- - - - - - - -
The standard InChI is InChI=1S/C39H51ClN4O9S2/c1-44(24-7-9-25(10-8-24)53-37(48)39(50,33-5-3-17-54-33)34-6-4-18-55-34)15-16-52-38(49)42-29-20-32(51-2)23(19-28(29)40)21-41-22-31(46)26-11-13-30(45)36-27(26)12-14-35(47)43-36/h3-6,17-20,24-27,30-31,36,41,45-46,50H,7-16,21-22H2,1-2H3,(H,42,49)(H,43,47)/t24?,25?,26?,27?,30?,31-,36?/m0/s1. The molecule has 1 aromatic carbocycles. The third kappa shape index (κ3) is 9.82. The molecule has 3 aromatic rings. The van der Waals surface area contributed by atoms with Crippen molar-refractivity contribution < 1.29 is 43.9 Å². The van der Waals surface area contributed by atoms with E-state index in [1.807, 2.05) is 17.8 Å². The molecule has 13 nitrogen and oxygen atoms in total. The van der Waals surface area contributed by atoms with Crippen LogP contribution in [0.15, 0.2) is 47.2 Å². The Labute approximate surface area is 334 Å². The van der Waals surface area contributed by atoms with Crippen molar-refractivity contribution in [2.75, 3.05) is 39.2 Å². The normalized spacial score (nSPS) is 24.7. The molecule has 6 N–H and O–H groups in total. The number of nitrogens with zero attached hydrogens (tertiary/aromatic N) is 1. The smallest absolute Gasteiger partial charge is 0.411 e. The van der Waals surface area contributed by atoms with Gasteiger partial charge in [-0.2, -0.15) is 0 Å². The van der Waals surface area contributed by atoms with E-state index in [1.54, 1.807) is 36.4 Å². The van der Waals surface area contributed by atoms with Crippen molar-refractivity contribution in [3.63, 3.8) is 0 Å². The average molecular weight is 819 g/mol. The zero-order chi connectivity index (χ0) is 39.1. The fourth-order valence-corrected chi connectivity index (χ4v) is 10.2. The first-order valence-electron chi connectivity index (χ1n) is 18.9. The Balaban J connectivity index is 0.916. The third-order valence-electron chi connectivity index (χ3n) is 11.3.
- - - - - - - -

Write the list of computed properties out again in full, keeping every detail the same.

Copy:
The standard InChI is InChI=1S/C39H51ClN4O9S2/c1-44(24-7-9-25(10-8-24)53-37(48)39(50,33-5-3-17-54-33)34-6-4-18-55-34)15-16-52-38(49)42-29-20-32(51-2)23(19-28(29)40)21-41-22-31(46)26-11-13-30(45)36-27(26)12-14-35(47)43-36/h3-6,17-20,24-27,30-31,36,41,45-46,50H,7-16,21-22H2,1-2H3,(H,42,49)(H,43,47)/t24?,25?,26?,27?,30?,31-,36?/m0/s1. The molecule has 1 aromatic carbocycles. The third kappa shape index (κ3) is 9.82. The molecule has 3 aromatic rings. The van der Waals surface area contributed by atoms with Crippen molar-refractivity contribution < 1.29 is 43.9 Å². The van der Waals surface area contributed by atoms with E-state index in [1.807, 2.05) is 17.8 Å². The molecule has 13 nitrogen and oxygen atoms in total. The van der Waals surface area contributed by atoms with Crippen LogP contribution in [0.15, 0.2) is 47.2 Å². The Labute approximate surface area is 334 Å². The van der Waals surface area contributed by atoms with Crippen molar-refractivity contribution in [2.75, 3.05) is 39.2 Å². The normalized spacial score (nSPS) is 24.7. The molecule has 6 N–H and O–H groups in total. The number of nitrogens with zero attached hydrogens (tertiary/aromatic N) is 1. The smallest absolute Gasteiger partial charge is 0.411 e. The van der Waals surface area contributed by atoms with Gasteiger partial charge in [-0.2, -0.15) is 0 Å². The van der Waals surface area contributed by atoms with E-state index in [1.54, 1.807) is 36.4 Å². The van der Waals surface area contributed by atoms with Crippen molar-refractivity contribution in [3.63, 3.8) is 0 Å². The average molecular weight is 819 g/mol. The zero-order chi connectivity index (χ0) is 39.1. The fourth-order valence-corrected chi connectivity index (χ4v) is 10.2. The first-order valence-electron chi connectivity index (χ1n) is 18.9. The Balaban J connectivity index is 0.916. The third-order valence-electron chi connectivity index (χ3n) is 11.3.